Emotional loneliness and social loneliness were both associated with feelings of depression and anxiety. These findings were consistent with the results of previous studies on adults and high school students [12
]. However, the direction of causality is unclear: Cacioppo et al. [45
] found a reciprocal association between depression and loneliness, whereas the results of van Winkel et al. [46
] and Cacioppo et al. [47
] suggested that loneliness led to depression.
Being physically active was negatively associated with social loneliness among university students. Page and Hammermeister [48
] also found that university students without or with infrequent physical activity had higher loneliness scores. This underlines the positive impact of sport activities on social relationships. Intervention studies with older adults revealed that physical activity was effective in reducing loneliness (e.g., [49
]). Therefore, physical activity seems to be a protective determinant. The effectiveness of physical activity interventions in university students in reducing loneliness may be worth being investigated in the future.
Regarding changes in health-related behaviors during transition, this study’s results showed the first evidence of an association with loneliness. Changes in diet from high school to university were associated with higher scores in emotional loneliness, whereas changes in weight were associated with lower scores in social loneliness. Since the majority of students reported changes in diet, weight, and physical activity since the start of studies, further investigation of these associations seems important. The authors did not find an association with the change of domicile and the start of studies. For those aspects, students seem to have sufficient coping strategies to deal with their newly structured life.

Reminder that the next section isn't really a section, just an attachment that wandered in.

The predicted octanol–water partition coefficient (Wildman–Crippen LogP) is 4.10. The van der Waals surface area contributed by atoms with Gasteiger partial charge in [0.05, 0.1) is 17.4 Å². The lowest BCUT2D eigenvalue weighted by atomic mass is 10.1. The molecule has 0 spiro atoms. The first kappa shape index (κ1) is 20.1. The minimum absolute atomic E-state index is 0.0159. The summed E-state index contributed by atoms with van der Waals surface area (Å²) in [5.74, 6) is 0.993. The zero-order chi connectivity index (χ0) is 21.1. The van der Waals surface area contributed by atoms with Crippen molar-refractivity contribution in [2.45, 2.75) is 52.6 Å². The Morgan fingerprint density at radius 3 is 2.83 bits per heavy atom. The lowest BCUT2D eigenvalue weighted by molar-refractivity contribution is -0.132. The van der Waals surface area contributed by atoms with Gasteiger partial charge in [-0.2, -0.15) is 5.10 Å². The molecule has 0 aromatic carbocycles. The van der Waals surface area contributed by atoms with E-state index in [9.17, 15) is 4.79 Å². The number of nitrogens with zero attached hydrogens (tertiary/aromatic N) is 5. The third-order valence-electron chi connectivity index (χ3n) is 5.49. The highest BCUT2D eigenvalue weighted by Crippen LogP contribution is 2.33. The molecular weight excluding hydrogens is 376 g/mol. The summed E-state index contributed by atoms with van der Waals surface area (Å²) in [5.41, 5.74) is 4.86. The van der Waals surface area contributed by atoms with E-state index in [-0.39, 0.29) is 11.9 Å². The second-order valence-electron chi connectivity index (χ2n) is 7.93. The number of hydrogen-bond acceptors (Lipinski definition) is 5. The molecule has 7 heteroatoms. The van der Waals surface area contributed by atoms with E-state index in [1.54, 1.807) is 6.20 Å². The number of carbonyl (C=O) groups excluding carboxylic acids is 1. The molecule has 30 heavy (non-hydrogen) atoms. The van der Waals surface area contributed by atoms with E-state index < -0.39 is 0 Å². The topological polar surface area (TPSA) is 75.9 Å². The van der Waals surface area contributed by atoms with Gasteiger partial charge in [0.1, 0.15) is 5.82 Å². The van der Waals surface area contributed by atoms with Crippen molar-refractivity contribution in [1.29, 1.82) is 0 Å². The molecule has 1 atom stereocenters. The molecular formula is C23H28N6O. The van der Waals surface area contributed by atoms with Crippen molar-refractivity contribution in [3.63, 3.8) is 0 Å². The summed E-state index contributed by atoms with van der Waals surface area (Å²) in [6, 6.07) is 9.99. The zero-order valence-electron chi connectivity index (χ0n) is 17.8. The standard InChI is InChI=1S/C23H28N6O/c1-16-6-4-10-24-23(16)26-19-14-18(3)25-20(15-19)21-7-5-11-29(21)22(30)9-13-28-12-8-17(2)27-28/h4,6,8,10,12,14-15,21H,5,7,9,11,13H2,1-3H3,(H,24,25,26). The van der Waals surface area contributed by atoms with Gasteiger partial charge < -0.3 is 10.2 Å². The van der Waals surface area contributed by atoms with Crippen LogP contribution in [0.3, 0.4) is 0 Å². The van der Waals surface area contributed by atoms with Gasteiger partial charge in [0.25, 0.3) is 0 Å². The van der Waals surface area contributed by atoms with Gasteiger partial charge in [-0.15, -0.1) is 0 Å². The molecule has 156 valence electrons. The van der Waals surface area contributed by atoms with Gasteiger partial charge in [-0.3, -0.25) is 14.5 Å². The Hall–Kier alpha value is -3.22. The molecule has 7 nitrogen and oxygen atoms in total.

Strengths and Limitations
The authors’ study is among the first to analyze loneliness in the age group of university students with a focus on individual, study-related, health-related, and transition-related determinants. Nonetheless, there are some potential limitations. Since all variables were self-reported, the authors cannot rule out a social desirability bias. Transition-related variables required recall of information from memory. Therefore, a recall bias cannot be excluded. Furthermore, even though they recruited university students from across Germany, a potential participation bias cannot be ruled out, which might influence the generalizability of their results. Since they did not recruit students of specific universities based on registries, they were not able to calculate a response rate. However, their approach enabled them to recruit students from all over Germany. Finally, their study does not allow conclusions to be drawn regarding causality due to its cross-sectional design.